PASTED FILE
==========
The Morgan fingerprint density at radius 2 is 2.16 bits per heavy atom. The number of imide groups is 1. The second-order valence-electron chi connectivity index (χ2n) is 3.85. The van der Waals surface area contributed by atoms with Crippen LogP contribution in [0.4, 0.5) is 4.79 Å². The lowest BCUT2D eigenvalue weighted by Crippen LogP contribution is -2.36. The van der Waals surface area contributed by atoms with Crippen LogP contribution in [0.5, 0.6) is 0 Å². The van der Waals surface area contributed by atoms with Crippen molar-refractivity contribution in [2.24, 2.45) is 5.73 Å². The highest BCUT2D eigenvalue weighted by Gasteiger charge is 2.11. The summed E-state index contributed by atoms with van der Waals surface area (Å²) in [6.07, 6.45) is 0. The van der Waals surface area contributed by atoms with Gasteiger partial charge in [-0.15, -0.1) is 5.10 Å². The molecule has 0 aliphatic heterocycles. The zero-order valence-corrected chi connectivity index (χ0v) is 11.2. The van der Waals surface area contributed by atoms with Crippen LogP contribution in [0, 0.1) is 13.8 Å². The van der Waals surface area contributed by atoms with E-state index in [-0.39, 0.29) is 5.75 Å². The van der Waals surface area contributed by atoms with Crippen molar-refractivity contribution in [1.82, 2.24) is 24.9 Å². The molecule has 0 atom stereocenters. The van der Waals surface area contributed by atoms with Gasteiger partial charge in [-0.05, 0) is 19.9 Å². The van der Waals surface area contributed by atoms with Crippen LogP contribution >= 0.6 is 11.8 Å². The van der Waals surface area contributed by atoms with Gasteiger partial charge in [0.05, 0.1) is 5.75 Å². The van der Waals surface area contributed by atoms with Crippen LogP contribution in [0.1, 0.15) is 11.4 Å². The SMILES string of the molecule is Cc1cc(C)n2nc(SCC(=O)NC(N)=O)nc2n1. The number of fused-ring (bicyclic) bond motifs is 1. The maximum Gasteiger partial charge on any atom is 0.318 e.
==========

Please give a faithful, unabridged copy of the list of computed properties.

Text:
The Morgan fingerprint density at radius 2 is 2.16 bits per heavy atom. The number of imide groups is 1. The second-order valence-electron chi connectivity index (χ2n) is 3.85. The van der Waals surface area contributed by atoms with Crippen LogP contribution in [0.4, 0.5) is 4.79 Å². The lowest BCUT2D eigenvalue weighted by Crippen LogP contribution is -2.36. The van der Waals surface area contributed by atoms with Crippen LogP contribution in [0.5, 0.6) is 0 Å². The van der Waals surface area contributed by atoms with Crippen molar-refractivity contribution in [2.24, 2.45) is 5.73 Å². The highest BCUT2D eigenvalue weighted by Gasteiger charge is 2.11. The summed E-state index contributed by atoms with van der Waals surface area (Å²) in [6.07, 6.45) is 0. The van der Waals surface area contributed by atoms with Gasteiger partial charge in [-0.15, -0.1) is 5.10 Å². The molecule has 0 aliphatic heterocycles. The zero-order valence-corrected chi connectivity index (χ0v) is 11.2. The van der Waals surface area contributed by atoms with Crippen LogP contribution in [0, 0.1) is 13.8 Å². The van der Waals surface area contributed by atoms with E-state index in [-0.39, 0.29) is 5.75 Å². The van der Waals surface area contributed by atoms with Crippen molar-refractivity contribution in [1.82, 2.24) is 24.9 Å². The molecule has 0 atom stereocenters. The van der Waals surface area contributed by atoms with Gasteiger partial charge in [-0.05, 0) is 19.9 Å². The van der Waals surface area contributed by atoms with Crippen LogP contribution >= 0.6 is 11.8 Å². The van der Waals surface area contributed by atoms with Gasteiger partial charge in [0.05, 0.1) is 5.75 Å². The van der Waals surface area contributed by atoms with Crippen LogP contribution in [0.1, 0.15) is 11.4 Å². The SMILES string of the molecule is Cc1cc(C)n2nc(SCC(=O)NC(N)=O)nc2n1. The number of fused-ring (bicyclic) bond motifs is 1. The maximum Gasteiger partial charge on any atom is 0.318 e.